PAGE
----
Archive for November, 2019

Act Like An Owner

November 28, 2019

Pulitzer Prize winning author and investigative reporter David Cay Johnston ended a conversation with Chauncey DeVega (11-27-19) by saying:

“Nov. 3 is coming. We have the power, it’s our country, we own it. We own our government. We should act like owners. What we’re seeing in Donald Trump, who is just the symptom of deeper problems, is the wages of 40 years of people renting out their interest in the government, saying, “Let somebody else take care of it. We’re going to behave like renters.” We can’t do that if we want to be a free people. The American people must be civically engaged. Having to go vote and volunteer some time is nothing compared to all of those gravesites in the Philippines, in France and in Germany, of American soldiers who died for this country. All those Americans in the Union who died in the Civil War. To not be a citizen is to disrespect what they gave up their lives for. We need to take the responsibility of being a citizen seriously. Not just talk. Not just griping on the internet. Act like an owner. It’s important.”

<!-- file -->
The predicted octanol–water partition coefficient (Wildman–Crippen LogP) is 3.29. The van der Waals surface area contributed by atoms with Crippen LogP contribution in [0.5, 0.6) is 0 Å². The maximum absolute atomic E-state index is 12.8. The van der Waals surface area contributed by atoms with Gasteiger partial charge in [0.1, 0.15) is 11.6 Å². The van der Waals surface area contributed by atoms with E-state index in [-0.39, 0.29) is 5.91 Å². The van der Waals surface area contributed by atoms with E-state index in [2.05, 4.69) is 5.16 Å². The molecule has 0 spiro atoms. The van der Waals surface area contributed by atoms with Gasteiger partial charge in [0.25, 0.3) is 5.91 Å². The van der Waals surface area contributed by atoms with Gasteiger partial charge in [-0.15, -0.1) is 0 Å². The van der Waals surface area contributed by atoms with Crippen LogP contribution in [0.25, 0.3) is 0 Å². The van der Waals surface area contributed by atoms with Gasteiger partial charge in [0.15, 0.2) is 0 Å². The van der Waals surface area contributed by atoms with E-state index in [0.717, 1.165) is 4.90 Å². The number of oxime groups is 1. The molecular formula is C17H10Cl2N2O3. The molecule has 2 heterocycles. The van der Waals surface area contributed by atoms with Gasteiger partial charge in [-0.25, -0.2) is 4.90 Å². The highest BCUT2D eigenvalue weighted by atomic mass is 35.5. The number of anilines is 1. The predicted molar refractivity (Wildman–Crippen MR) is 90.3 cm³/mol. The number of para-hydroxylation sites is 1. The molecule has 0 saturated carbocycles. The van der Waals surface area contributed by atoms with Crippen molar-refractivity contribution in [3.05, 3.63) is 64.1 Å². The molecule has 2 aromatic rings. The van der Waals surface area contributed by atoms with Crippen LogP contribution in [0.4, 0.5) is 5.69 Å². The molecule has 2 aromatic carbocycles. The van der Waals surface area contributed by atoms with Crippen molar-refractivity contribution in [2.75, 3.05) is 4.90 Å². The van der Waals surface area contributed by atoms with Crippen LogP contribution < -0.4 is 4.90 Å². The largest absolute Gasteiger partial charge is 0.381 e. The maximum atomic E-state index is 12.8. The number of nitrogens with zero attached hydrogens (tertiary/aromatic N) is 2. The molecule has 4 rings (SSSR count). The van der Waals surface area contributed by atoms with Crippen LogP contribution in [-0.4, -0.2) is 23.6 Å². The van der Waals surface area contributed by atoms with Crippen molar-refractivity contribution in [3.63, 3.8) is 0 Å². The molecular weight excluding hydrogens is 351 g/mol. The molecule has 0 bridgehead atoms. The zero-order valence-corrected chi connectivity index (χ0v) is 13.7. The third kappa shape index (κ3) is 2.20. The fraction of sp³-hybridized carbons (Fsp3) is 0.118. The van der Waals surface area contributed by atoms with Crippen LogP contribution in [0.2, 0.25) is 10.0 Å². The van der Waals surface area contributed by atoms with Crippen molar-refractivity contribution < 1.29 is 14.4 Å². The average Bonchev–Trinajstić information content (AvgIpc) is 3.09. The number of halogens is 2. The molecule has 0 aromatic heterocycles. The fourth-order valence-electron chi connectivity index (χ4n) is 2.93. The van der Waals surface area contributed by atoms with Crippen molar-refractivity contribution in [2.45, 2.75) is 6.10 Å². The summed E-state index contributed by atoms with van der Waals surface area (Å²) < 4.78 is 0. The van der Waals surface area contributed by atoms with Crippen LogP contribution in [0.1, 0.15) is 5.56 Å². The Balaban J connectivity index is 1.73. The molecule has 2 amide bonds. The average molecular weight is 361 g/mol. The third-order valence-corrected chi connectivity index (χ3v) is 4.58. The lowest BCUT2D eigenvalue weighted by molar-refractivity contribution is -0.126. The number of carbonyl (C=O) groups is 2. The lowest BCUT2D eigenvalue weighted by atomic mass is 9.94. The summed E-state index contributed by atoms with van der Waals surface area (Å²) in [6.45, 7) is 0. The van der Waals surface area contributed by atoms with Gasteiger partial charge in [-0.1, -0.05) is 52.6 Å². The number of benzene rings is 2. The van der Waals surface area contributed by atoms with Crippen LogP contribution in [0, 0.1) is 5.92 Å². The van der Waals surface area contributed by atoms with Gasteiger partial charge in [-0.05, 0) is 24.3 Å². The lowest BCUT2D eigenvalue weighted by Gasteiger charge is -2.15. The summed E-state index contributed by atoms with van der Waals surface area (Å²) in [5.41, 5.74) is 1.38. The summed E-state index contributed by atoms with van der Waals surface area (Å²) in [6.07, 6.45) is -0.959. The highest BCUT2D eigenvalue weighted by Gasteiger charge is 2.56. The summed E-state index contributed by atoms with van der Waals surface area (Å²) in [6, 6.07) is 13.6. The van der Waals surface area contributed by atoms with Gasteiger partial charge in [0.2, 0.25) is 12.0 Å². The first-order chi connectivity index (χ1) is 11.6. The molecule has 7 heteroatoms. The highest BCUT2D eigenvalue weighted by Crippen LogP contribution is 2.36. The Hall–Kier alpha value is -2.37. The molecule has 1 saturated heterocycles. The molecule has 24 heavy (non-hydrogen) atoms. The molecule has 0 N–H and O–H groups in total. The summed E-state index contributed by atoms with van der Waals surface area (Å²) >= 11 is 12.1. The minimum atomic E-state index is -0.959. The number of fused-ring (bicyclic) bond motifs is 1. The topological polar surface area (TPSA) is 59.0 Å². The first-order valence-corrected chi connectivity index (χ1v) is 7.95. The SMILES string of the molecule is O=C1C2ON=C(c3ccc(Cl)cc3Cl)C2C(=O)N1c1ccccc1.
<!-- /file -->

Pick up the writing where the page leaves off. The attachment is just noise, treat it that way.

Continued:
Analysis finds this statement to contribute a partial accounting for the dismal results of the recent Newark Ohio city wide election; dismal, not in the sense of outcome but for the historic low voter turnout, in an election determining three at large city council representatives as well as the mayor‘s office. “Voter participation in the Newark mayoral race fell to the lowest level in a quarter century, with fewer than 10,000 votes cast for the first time since at least 1991. Mayor Jeff Hall, a Republican, won a third term with fewer than 5,000 votes in a growing city of 50,000 residents and 30,000 registered voters. Voter turnout in the city dropped to 27.6%, down from 36% in 2015, and 43% in 2011. Turnout in mayoral election years varied from 41% to 48% from 1995 through 2011. In 1995, when the city had 6,000 fewer residents, 12,300 voted, or 48%. This year, only 8,403 voted for mayor.” (Kent Mallet, The Advocate, Voter turnout in Newark hits quarter century low in mayoral elections,11-24-19). Analysis doesn’t know where to begin. For all the rhetoric and reassurance by the Democratic candidates of engaging the community and being out in the neighborhoods the fact remained that they just couldn’t get people to come out and vote. This resonates ominously on a state wide as well as a national election level. What good is all the talk of “electability,” bemoaning gerrymandering and vote suppression when you can’t deliver existing registered voters to the polls, not to even entertain the vote itself? Perhaps the emphasis and focus is awry. It is common knowledge, reinforced by US Census data, that almost exactly half of Newark residential housing is non-owner occupant. By correlation one could legitimately surmise that half the registered voters are renters. Maybe the actual and real challenge coming up in 2020 is overcoming the “Let somebody else take care of it. We’re going to behave like renters.” disposition prevalent in America today (and ever growing). With an incumbent who spends lifetime’s of presidential salaries on golf and potential Democratic Party candidates vying for the nomination to oppose him including multiple billionaires, no wonder the American electorate feels inclined to “Let somebody else take care of it. We’re going to behave like renters.” It appears to be no more than a replacement of one landlord for another. Few non-GOP politicians are cultivating the message that “it’s our country, we own it. We own our government. We should act like owners.”. Rather it’s “if we win, we can stop being renters.” Really (and if we lose?)? “We need to take back our country.” Like it wasn’t always ours? And even varying articulations of “negotiating a better deal.” Sounds a lot like renewing a rental agreement to begin with! Analysis finds it to be no coincidence that the Democrat party’s challenge in 2020 is one of displacing an actual and for real landlord. But then what? The real challenge remains one of “We need to take the responsibility of being a citizen seriously. Not just talk. Not just griping on the internet. Act like an owner.”